If legal advice effectively forecloses discussion of the ethics of critical care, especially if such supplanting of ethics is seen as endorsed by the institution itself, clinicians' experience of moral distress is a likely outcome.10Quiz Ref IDMoral distress results when clinicians recognize the ethical dimensions of a situation and yet are prevented from acting on all the interests and values at stake.11 Hospitals have a strong interest in reducing clinicians' moral distress, given its impact on quality practice, patient safety, and retention of skilled professionals.12,13
Quiz Ref IDA lawyer-driven outcome inconsistent with ethically sound medicine deserves its own term of reproach: nomicogenic harm (from nomikos (lawyer) and genic (arising from)). Excellence in hospital lawyering avoids nomicogenic harm. Hospital lawyers and risk managers can play a crucial role in maintaining ethics-based practice. Indeed, following an ethically sound process itself reduces risk of litigation, because it manifests the hospital's commitment to procedural fairness and avoidance of ad hoc decision making.
In the case of the cancer patient dying in the ICU, for example, the lawyer might advise that discontinuing mechanical ventilation in a patient with widely metastatic cancer in order to maximize comfort is well within standard of care; that the surrogate's authority is not unfettered and must be exercised within the legal standards of surrogate decision making, which parallel ethical criteria; and that, consequently, the overall litigation or regulatory risk of discontinuing mechanical ventilation is low. Legal advice of this kind reflects ethically attentive lawyering and preserves ethical discourse.
A conflict resolution process in which all ethically relevant considerations can be discussed and an ethically optimal decision reached is required for Joint Commission accreditation for hospitals.14 However, the Joint Commission requirement is quite general and does not elaborate on the details of the process. One ethically sound conflict-resolution process is a multisociety policy statement formally adopted in 2015 by 5 professional societies (the American Thoracic Society, the American Association for Critical Care Nurses, the American College of Chest Physicians, the European Society for Intensive Care Medicine, and the Society of Critical Care Medicine).15 The 5-society statement recommends specific steps that should be followed when clinicians are asked for treatments that they believe should not be administered. These are “treatments that have at least some chance of accomplishing the effect sought”—and hence are not physiologically futile—“but clinicians believe that competing ethical considerations justify not providing them.”15 Although the policy statement is broad enough to encompass situations in which the patient would have an extended life expectancy if the treatment were administered (eg, initiating dialysis in a patient in a persistent vegetative state), most cases will involve critical care patients in the last stage of life (eg, continuing mechanical ventilation in a patient with widely metastatic cancer).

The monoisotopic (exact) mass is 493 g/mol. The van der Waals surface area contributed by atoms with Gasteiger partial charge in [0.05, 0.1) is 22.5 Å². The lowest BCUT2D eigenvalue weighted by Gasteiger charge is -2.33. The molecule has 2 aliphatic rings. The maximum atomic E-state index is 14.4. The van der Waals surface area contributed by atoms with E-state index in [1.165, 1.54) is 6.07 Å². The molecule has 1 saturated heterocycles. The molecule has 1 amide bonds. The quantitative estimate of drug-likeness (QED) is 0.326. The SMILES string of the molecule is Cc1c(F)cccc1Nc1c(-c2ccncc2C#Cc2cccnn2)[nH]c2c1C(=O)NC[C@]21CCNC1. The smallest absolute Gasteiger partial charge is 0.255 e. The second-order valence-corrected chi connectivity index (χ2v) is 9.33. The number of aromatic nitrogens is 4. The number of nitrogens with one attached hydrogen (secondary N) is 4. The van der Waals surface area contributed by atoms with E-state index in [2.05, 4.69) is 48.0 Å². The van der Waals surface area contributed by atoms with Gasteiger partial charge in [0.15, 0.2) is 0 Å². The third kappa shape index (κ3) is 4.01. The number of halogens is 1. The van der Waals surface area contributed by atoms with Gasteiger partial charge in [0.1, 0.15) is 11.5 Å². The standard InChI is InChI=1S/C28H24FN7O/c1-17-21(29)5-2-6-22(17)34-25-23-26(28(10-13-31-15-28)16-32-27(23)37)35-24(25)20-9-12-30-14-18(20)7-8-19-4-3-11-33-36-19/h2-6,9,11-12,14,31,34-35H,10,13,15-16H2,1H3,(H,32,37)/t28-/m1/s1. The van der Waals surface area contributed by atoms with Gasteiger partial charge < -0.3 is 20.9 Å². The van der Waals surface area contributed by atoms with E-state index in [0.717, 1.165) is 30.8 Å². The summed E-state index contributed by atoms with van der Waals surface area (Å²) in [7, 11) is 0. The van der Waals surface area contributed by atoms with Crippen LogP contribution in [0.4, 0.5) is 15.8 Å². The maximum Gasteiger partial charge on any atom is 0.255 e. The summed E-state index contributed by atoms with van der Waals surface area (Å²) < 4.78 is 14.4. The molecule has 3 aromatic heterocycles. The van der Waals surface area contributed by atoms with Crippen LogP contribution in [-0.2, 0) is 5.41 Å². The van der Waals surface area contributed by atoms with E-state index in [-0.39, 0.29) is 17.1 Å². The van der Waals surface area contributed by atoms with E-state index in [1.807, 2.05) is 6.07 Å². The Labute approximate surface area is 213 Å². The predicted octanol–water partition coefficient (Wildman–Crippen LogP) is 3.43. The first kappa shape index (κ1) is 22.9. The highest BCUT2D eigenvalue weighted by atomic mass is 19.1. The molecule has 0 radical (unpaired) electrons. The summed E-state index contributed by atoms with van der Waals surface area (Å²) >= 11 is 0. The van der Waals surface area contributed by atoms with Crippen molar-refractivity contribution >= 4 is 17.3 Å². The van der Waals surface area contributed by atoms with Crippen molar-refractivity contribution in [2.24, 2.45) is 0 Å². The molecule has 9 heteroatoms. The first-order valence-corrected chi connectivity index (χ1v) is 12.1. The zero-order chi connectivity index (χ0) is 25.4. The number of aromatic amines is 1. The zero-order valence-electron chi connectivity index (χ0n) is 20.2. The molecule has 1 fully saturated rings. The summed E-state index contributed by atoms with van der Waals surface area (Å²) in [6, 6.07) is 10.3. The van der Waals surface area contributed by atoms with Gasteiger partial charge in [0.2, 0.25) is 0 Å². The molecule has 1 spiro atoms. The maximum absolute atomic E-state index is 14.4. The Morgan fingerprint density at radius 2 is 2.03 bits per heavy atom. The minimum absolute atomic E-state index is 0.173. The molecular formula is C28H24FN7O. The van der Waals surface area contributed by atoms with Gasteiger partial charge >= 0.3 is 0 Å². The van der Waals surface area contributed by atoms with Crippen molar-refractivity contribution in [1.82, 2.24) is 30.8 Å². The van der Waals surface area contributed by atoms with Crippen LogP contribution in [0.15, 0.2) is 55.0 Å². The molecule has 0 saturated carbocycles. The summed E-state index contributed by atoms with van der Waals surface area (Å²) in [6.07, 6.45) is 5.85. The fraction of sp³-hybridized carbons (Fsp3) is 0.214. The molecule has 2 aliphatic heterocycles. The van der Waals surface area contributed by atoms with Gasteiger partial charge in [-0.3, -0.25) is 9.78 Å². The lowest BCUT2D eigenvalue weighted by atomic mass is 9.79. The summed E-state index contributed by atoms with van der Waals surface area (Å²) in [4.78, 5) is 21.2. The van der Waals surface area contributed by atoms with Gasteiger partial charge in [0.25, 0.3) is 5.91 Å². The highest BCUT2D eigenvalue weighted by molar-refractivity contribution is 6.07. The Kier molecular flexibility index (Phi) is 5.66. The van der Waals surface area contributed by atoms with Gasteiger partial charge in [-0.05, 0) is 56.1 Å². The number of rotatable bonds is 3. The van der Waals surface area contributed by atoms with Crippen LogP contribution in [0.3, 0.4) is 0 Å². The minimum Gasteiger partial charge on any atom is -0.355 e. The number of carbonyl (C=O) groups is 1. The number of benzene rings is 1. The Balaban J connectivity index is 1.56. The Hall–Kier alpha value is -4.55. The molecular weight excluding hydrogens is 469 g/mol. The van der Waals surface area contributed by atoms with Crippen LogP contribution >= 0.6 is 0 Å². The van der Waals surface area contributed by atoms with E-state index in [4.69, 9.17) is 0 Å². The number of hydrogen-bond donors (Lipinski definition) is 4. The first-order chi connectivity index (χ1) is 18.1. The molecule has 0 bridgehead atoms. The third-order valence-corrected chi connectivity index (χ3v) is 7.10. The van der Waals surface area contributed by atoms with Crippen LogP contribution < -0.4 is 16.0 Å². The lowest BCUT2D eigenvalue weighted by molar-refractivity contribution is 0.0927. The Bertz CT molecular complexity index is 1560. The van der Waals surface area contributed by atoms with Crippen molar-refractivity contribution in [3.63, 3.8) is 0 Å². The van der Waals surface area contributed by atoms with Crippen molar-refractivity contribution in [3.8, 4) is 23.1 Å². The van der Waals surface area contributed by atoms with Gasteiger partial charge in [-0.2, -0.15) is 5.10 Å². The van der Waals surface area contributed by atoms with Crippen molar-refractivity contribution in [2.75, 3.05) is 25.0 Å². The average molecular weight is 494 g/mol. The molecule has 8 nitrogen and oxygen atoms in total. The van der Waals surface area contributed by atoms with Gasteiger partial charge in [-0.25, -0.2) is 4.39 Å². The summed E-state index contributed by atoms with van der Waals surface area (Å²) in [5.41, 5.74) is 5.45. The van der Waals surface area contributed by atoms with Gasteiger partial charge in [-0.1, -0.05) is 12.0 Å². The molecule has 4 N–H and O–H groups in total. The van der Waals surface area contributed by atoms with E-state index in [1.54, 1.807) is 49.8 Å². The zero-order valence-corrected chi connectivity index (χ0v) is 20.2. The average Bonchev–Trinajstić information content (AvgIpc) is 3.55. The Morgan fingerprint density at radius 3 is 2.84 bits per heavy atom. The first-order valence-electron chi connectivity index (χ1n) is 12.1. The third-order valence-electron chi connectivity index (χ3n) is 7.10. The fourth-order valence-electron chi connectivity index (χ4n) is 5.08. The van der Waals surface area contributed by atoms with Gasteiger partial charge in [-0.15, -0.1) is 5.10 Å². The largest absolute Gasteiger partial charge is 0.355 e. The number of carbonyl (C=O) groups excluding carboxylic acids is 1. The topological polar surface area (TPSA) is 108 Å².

The policy statement recognizes that many disputes in critical care medicine involve contested value judgments about what is appropriate treatment. The policy statement urges hospitals to implement proactive strategies to prevent discordant views from hardening into intractable conflicts, which might occur if a surrogate decision maker requests a treatment that is potentially inappropriate.15 Proactive communication consists of well-conducted family meetings focusing on the alignment of treatment options with the patient's goals. The policy statement lays out an ethically sound, 7-step process for resolving seemingly intractable disagreements that can arise toward the end of a patient's life.